Early Season Crappie
By Steve Welch
For those of you dying to go catch some tasty crappie March is a very good month on Lake Shelbyville. This lake is an Army Corp flood control lake and hopefully it will be down to winter pool this year. At the time of this writing they are eleven feet above winter pool. The big flood in December brought it up twenty-three feet above winter pool so you can see how far they have dropped it and continue to do so at nearly six-inches a day.
Once we get close to winter pool the fish will pull out of the coves and position themselves out on river channel banks and points in the mouths of coves. They will bunch up and this makes fishing easy.
The water temps are still low so I am using jigs. I usually switch over to minnows during pre-spawn or about fifty-eight degrees. The fish will suspend tight to larger branches to get whatever heat they can get from them. So standing timber and big laydowns are their favorite early season.
I tell all my listeners that water temps are the most important key to this puzzle in spring. We use it to judge when we are in pre-spawn, spawn and we even use it to locate active fish during the early season bite.
Full sun is what you want when fishing in March and little to no wind. This allows light penetration to warm up the top layer. This is why standing timber is a good choice in March. Heavy branches will be a degree or two warmer.
So you must be armed with two different set-ups to fish in March. Start your day off tight lining a small jig and tube or try my Brush Bugs. I usually switch over to bug like baits in winter since the black crappie switch up their feeding habits from shad to bugs in cold water. Tight line these on points leading into coves that they will eventually go into to spawn. Look for big laydowns out in fifteen-twenty feet of water. Slow is the pattern so use as light of a jig as you can feel. I use Fireline Crystal 8/3 braid most of the year due to itsÕ hi visibility, low line diameter and great feel.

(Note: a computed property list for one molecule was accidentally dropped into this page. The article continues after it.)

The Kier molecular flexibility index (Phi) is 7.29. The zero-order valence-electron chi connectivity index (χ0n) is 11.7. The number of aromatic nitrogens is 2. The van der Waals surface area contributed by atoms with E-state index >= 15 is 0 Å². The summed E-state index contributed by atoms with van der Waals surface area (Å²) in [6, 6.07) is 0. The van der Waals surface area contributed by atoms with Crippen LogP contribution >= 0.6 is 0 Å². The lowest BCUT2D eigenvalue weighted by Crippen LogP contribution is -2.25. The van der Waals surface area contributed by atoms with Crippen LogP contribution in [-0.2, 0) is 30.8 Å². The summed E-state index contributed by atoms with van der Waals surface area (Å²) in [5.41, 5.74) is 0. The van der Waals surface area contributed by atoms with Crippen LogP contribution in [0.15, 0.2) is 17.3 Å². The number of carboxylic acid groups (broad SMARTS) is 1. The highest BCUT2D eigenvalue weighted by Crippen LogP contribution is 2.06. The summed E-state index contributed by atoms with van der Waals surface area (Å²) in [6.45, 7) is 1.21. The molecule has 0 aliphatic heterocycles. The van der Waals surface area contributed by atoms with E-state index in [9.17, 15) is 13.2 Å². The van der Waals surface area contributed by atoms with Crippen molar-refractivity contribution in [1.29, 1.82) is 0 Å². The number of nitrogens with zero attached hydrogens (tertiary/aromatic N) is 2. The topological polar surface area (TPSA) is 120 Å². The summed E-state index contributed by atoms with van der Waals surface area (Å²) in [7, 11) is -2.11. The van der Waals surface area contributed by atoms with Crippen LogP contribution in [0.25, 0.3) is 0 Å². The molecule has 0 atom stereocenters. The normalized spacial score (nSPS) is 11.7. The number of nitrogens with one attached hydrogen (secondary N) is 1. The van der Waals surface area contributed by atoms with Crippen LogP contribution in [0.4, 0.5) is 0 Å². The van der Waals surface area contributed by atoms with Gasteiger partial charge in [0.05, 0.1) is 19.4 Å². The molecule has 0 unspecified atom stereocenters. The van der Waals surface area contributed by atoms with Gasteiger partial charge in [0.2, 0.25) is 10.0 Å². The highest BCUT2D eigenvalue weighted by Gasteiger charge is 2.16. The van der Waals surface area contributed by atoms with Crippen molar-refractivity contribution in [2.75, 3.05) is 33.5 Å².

I make my Brush Bugs in 1/8 oz. & 1/4 oz. and of course my Deep Ledge Jigs in 3/32, 1/8, 3/16, ¼ oz. I use the small 3/32 oz. when water temps are in the high thirties low forties.
As for what color to use that depends on water color but I will tell you on Lake Shelbyville you can find clear water somewhere and that is my preference since crappie feed by sight for the most part. This means fish mid lake to south end where it is much deeper.
In clear water I like to use pearl or white or pink or chartreuse and mix these colors up. In stained to dirty water I use orange or black or purple or brown mixed with chartreuse.
I said earlier you must be armed with two different set-ups and the second one is a light/medium action spinning rod spooled with light braid so you can feel the bites. We use a fixed cork and set it up at about two-three feet. We then stay way off standing timber in the mouths of coves or if you are on the north end right out on river channels since the lake is so low you can now see the defined river channels.
Below the cork we use a 3/32 oz. or 1/8 oz. jig so a small cork is best. I even go one step further and use an oval cork since it rolls over on its side easier than a round one. You cast this set up past the tree and then very slowly reel it back popping it from time to time. You need the braided line to feel light pick-ups. So you must keep your line tight to feel these bites. Some fish will hit as you slowly reel it back.
This pattern works best in late afternoon when water temps can climb ten degrees or more in a single day. Fish will suspend very high in the water column in deep water but they are very spooky so keeping back is a must.
We use this two pronged attack all through March and well into April, but once we hit pre-spawn I change it up but that is for next monthÕs article.